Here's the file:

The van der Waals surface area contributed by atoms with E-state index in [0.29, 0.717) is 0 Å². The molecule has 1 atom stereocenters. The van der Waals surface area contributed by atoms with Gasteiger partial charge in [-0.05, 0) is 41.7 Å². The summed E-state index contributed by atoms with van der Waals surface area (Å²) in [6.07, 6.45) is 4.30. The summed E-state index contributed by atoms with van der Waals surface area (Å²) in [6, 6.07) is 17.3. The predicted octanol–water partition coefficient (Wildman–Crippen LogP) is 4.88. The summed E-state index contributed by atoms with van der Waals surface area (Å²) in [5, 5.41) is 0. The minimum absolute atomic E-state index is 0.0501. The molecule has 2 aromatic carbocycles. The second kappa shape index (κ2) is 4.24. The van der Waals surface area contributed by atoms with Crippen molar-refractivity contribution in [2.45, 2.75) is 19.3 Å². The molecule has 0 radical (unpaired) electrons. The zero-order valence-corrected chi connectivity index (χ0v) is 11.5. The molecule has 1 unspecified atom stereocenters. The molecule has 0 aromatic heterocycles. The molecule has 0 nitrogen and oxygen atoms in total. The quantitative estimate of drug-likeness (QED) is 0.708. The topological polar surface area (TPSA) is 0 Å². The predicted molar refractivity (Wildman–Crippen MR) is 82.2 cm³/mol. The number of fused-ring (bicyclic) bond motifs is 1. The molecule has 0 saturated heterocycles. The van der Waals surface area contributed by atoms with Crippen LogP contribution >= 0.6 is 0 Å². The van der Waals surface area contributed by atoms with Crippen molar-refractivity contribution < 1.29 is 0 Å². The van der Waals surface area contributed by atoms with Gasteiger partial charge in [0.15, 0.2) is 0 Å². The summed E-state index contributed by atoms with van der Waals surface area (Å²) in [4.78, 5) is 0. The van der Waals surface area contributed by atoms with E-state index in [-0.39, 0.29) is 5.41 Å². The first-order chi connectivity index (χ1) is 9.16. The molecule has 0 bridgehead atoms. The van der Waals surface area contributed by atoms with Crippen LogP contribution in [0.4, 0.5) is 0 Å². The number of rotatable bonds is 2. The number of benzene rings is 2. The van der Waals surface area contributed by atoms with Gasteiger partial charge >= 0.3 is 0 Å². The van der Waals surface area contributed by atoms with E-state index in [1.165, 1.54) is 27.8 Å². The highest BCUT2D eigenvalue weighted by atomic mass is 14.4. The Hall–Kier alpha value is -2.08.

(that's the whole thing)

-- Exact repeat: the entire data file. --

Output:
The van der Waals surface area contributed by atoms with E-state index in [0.29, 0.717) is 0 Å². The molecule has 1 atom stereocenters. The van der Waals surface area contributed by atoms with Gasteiger partial charge in [-0.05, 0) is 41.7 Å². The summed E-state index contributed by atoms with van der Waals surface area (Å²) in [6.07, 6.45) is 4.30. The summed E-state index contributed by atoms with van der Waals surface area (Å²) in [6, 6.07) is 17.3. The predicted octanol–water partition coefficient (Wildman–Crippen LogP) is 4.88. The summed E-state index contributed by atoms with van der Waals surface area (Å²) in [5, 5.41) is 0. The minimum absolute atomic E-state index is 0.0501. The molecule has 2 aromatic carbocycles. The second kappa shape index (κ2) is 4.24. The van der Waals surface area contributed by atoms with Crippen molar-refractivity contribution in [2.45, 2.75) is 19.3 Å². The molecule has 0 radical (unpaired) electrons. The zero-order valence-corrected chi connectivity index (χ0v) is 11.5. The molecule has 1 unspecified atom stereocenters. The molecule has 0 aromatic heterocycles. The molecule has 0 nitrogen and oxygen atoms in total. The quantitative estimate of drug-likeness (QED) is 0.708. The topological polar surface area (TPSA) is 0 Å². The predicted molar refractivity (Wildman–Crippen MR) is 82.2 cm³/mol. The number of fused-ring (bicyclic) bond motifs is 1. The molecule has 0 saturated heterocycles. The van der Waals surface area contributed by atoms with Crippen LogP contribution >= 0.6 is 0 Å². The van der Waals surface area contributed by atoms with Crippen molar-refractivity contribution < 1.29 is 0 Å². The van der Waals surface area contributed by atoms with Gasteiger partial charge in [0.15, 0.2) is 0 Å². The summed E-state index contributed by atoms with van der Waals surface area (Å²) in [4.78, 5) is 0. The van der Waals surface area contributed by atoms with E-state index in [-0.39, 0.29) is 5.41 Å². The first-order chi connectivity index (χ1) is 9.16. The molecule has 0 bridgehead atoms. The van der Waals surface area contributed by atoms with Crippen LogP contribution in [0.4, 0.5) is 0 Å². The number of rotatable bonds is 2. The number of benzene rings is 2. The van der Waals surface area contributed by atoms with Gasteiger partial charge >= 0.3 is 0 Å². The van der Waals surface area contributed by atoms with E-state index in [1.165, 1.54) is 27.8 Å². The highest BCUT2D eigenvalue weighted by atomic mass is 14.4. The Hall–Kier alpha value is -2.08.